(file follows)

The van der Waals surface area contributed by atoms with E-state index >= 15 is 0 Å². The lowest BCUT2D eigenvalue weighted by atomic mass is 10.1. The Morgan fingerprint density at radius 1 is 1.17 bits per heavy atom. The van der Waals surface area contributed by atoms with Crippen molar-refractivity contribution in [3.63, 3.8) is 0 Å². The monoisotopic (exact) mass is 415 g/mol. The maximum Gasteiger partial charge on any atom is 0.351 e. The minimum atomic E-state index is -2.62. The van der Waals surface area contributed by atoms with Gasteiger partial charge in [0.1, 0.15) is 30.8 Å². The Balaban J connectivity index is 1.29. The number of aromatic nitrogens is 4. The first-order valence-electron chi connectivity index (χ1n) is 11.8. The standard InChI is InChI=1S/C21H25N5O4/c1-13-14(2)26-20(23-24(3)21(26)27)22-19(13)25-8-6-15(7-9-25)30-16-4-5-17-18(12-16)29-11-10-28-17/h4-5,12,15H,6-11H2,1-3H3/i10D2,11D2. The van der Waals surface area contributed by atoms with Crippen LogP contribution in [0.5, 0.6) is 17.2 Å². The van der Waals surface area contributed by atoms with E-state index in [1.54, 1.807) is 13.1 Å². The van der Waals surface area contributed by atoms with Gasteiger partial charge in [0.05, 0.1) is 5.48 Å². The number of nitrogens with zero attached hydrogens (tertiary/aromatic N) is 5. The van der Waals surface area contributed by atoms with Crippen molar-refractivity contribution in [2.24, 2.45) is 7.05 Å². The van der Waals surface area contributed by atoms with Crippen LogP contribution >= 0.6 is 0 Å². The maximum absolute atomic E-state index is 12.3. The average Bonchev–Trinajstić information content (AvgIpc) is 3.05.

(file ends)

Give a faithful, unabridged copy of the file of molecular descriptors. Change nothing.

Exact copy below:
The van der Waals surface area contributed by atoms with E-state index >= 15 is 0 Å². The lowest BCUT2D eigenvalue weighted by atomic mass is 10.1. The Morgan fingerprint density at radius 1 is 1.17 bits per heavy atom. The van der Waals surface area contributed by atoms with Crippen molar-refractivity contribution in [3.63, 3.8) is 0 Å². The monoisotopic (exact) mass is 415 g/mol. The maximum Gasteiger partial charge on any atom is 0.351 e. The minimum atomic E-state index is -2.62. The van der Waals surface area contributed by atoms with Gasteiger partial charge in [0.1, 0.15) is 30.8 Å². The Balaban J connectivity index is 1.29. The number of aromatic nitrogens is 4. The first-order valence-electron chi connectivity index (χ1n) is 11.8. The standard InChI is InChI=1S/C21H25N5O4/c1-13-14(2)26-20(23-24(3)21(26)27)22-19(13)25-8-6-15(7-9-25)30-16-4-5-17-18(12-16)29-11-10-28-17/h4-5,12,15H,6-11H2,1-3H3/i10D2,11D2. The van der Waals surface area contributed by atoms with Crippen LogP contribution in [0.5, 0.6) is 17.2 Å². The van der Waals surface area contributed by atoms with E-state index in [1.54, 1.807) is 13.1 Å². The van der Waals surface area contributed by atoms with Gasteiger partial charge in [0.05, 0.1) is 5.48 Å². The number of nitrogens with zero attached hydrogens (tertiary/aromatic N) is 5. The van der Waals surface area contributed by atoms with Crippen molar-refractivity contribution in [2.24, 2.45) is 7.05 Å². The van der Waals surface area contributed by atoms with Crippen LogP contribution >= 0.6 is 0 Å². The maximum absolute atomic E-state index is 12.3. The average Bonchev–Trinajstić information content (AvgIpc) is 3.05.